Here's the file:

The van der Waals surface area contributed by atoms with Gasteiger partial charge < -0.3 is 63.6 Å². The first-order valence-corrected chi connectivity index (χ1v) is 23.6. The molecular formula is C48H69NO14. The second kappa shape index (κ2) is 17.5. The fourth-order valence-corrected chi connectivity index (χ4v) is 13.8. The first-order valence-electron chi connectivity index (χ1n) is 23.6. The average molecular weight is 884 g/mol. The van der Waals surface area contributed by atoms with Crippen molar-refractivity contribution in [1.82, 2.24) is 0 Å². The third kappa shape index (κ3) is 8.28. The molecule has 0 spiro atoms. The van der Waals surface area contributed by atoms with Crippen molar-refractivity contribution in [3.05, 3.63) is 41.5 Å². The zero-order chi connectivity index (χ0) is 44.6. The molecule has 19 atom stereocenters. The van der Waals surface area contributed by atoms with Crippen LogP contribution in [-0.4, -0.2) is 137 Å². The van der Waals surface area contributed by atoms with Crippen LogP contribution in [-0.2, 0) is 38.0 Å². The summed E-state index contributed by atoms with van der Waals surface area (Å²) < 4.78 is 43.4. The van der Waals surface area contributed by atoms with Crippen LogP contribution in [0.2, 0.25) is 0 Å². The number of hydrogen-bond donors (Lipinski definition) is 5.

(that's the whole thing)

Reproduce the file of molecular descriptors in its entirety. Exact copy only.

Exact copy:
The van der Waals surface area contributed by atoms with Gasteiger partial charge < -0.3 is 63.6 Å². The first-order valence-corrected chi connectivity index (χ1v) is 23.6. The molecular formula is C48H69NO14. The second kappa shape index (κ2) is 17.5. The fourth-order valence-corrected chi connectivity index (χ4v) is 13.8. The first-order valence-electron chi connectivity index (χ1n) is 23.6. The average molecular weight is 884 g/mol. The van der Waals surface area contributed by atoms with Crippen molar-refractivity contribution in [1.82, 2.24) is 0 Å². The third kappa shape index (κ3) is 8.28. The molecule has 0 spiro atoms. The van der Waals surface area contributed by atoms with Crippen molar-refractivity contribution in [3.05, 3.63) is 41.5 Å². The zero-order chi connectivity index (χ0) is 44.6. The molecule has 19 atom stereocenters. The van der Waals surface area contributed by atoms with Crippen LogP contribution in [-0.4, -0.2) is 137 Å². The van der Waals surface area contributed by atoms with Crippen LogP contribution in [-0.2, 0) is 38.0 Å². The summed E-state index contributed by atoms with van der Waals surface area (Å²) < 4.78 is 43.4. The van der Waals surface area contributed by atoms with Crippen LogP contribution in [0.2, 0.25) is 0 Å². The number of hydrogen-bond donors (Lipinski definition) is 5.